This chapter includes the following articles.
Like many sectors in the country, construction has had more than its fair share of challenges in recent years. Yet in spite of the downside risks, the prospects for the building industry have not been brighter for decades. Continuation of new cities around Cairo, complete with offices and shopping malls, plans for 1m new affordable homes in the social housing segment, the expansion of the Suez Canal, the development of 75,000 sq km of land on either side of the canal for industry and myriad other infrastructure schemes are turning Egypt into a hive of activity. The ambitiousness underpinning the construction plans – as well as the country’s finances – is certainly impressive, but project delivery will be crucial in sustaining the momentum, particularly given the externalities, such as job creation, that the country’s construction sector provides. After a sharp decline in real estate activity in 2011, the market has bounced back and many companies should see full-year figures for 2014 return to pre-revolution levels. The residential market was the strongest-performing sector in Cairo in the third quarter of 2014, with sales recovering ahead of rents in most locations as confidence returns. Going forward, the type and balance of future developments will almost certainly change to better meet the needs of a greater number of Egyptians. The 1m-home housing project could well see its completion date slip in face of the practicalities of producing so many units in an atmosphere where there is huge pressure on resources. Even so, with so many programmes being pushed by the government in all sectors of the economy, in a decade Egypt could look a very different country than that on display today.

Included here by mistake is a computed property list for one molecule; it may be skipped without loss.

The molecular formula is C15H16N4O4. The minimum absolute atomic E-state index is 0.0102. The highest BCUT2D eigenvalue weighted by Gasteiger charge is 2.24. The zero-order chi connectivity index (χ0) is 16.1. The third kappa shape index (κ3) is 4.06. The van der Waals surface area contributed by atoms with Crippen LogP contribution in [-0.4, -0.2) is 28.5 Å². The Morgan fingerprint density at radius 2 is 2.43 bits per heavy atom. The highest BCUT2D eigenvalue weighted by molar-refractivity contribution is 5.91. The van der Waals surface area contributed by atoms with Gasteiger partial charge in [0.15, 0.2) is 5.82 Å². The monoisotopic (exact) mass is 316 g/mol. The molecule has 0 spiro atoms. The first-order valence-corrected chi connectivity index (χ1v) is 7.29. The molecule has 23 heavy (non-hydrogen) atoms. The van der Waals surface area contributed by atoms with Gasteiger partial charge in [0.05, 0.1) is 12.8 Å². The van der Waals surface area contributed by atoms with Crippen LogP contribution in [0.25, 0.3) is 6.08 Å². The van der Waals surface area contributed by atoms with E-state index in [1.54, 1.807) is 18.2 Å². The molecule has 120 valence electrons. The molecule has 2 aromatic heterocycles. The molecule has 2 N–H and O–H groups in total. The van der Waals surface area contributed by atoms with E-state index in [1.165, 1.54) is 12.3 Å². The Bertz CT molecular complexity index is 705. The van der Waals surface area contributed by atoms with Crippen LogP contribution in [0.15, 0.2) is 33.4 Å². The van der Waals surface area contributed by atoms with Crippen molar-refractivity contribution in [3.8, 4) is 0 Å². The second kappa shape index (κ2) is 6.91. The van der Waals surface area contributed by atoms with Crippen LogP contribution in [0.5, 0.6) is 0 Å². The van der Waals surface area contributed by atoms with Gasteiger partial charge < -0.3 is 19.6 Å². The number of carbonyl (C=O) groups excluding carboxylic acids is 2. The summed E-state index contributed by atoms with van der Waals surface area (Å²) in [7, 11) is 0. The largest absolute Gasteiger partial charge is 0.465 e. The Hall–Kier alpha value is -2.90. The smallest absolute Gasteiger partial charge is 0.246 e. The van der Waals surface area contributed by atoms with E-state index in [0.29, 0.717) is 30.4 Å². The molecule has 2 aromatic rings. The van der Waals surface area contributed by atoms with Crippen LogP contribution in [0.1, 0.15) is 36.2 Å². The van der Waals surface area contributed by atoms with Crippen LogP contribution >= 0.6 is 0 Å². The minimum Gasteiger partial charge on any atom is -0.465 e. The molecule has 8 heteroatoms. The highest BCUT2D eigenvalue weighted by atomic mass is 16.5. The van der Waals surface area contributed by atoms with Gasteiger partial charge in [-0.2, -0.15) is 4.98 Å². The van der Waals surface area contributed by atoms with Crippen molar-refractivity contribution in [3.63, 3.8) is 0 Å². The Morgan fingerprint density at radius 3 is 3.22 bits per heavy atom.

This chapter contains interviews with Osama Bishai, CEO, Orascom Construction Industries and Iyad Malas, CEO, Majid Al Futtaim Holding.